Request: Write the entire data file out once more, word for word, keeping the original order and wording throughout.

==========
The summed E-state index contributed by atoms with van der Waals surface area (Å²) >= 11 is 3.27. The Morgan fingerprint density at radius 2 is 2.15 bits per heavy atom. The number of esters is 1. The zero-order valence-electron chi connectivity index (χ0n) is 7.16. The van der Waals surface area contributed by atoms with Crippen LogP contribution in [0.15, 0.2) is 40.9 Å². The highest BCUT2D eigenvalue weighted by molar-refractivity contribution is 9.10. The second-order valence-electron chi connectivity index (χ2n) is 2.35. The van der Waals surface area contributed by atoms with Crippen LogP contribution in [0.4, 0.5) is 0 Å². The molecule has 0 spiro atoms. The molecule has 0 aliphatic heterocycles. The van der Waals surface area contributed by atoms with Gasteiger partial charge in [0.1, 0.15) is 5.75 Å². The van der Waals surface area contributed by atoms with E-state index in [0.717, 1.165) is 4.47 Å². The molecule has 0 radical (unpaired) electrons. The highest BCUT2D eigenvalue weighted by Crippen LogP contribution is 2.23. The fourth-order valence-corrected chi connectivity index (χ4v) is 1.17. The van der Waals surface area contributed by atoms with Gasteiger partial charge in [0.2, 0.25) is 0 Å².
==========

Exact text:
The summed E-state index contributed by atoms with van der Waals surface area (Å²) >= 11 is 3.27. The Morgan fingerprint density at radius 2 is 2.15 bits per heavy atom. The number of esters is 1. The zero-order valence-electron chi connectivity index (χ0n) is 7.16. The van der Waals surface area contributed by atoms with Crippen LogP contribution in [0.15, 0.2) is 40.9 Å². The highest BCUT2D eigenvalue weighted by molar-refractivity contribution is 9.10. The second-order valence-electron chi connectivity index (χ2n) is 2.35. The van der Waals surface area contributed by atoms with Crippen LogP contribution in [0.4, 0.5) is 0 Å². The molecule has 0 spiro atoms. The molecule has 0 aliphatic heterocycles. The van der Waals surface area contributed by atoms with Gasteiger partial charge in [0.1, 0.15) is 5.75 Å². The van der Waals surface area contributed by atoms with E-state index in [0.717, 1.165) is 4.47 Å². The molecule has 0 radical (unpaired) electrons. The highest BCUT2D eigenvalue weighted by Crippen LogP contribution is 2.23. The fourth-order valence-corrected chi connectivity index (χ4v) is 1.17. The van der Waals surface area contributed by atoms with Gasteiger partial charge in [0.2, 0.25) is 0 Å².